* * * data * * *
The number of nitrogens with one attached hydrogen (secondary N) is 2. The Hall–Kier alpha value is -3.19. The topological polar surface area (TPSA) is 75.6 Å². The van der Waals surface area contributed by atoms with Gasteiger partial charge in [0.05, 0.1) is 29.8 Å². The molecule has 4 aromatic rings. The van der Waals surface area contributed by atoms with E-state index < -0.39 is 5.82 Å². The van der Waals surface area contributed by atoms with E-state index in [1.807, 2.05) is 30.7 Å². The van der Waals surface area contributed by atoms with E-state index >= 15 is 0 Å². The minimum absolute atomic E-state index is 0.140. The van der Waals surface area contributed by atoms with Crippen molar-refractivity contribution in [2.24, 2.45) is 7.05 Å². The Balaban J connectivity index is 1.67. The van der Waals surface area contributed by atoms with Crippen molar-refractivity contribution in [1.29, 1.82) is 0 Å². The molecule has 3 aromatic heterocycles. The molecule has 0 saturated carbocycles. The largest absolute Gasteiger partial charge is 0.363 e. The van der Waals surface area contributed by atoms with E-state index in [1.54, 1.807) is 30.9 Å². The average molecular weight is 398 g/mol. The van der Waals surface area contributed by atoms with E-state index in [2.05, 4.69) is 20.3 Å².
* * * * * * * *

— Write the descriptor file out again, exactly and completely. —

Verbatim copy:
The number of nitrogens with one attached hydrogen (secondary N) is 2. The Hall–Kier alpha value is -3.19. The topological polar surface area (TPSA) is 75.6 Å². The van der Waals surface area contributed by atoms with Gasteiger partial charge in [0.05, 0.1) is 29.8 Å². The molecule has 4 aromatic rings. The van der Waals surface area contributed by atoms with E-state index < -0.39 is 5.82 Å². The van der Waals surface area contributed by atoms with E-state index in [1.807, 2.05) is 30.7 Å². The van der Waals surface area contributed by atoms with E-state index >= 15 is 0 Å². The minimum absolute atomic E-state index is 0.140. The van der Waals surface area contributed by atoms with Crippen molar-refractivity contribution in [2.24, 2.45) is 7.05 Å². The Balaban J connectivity index is 1.67. The van der Waals surface area contributed by atoms with Crippen molar-refractivity contribution in [1.29, 1.82) is 0 Å². The molecule has 3 aromatic heterocycles. The molecule has 0 saturated carbocycles. The largest absolute Gasteiger partial charge is 0.363 e. The van der Waals surface area contributed by atoms with E-state index in [1.54, 1.807) is 30.9 Å². The average molecular weight is 398 g/mol. The van der Waals surface area contributed by atoms with E-state index in [2.05, 4.69) is 20.3 Å².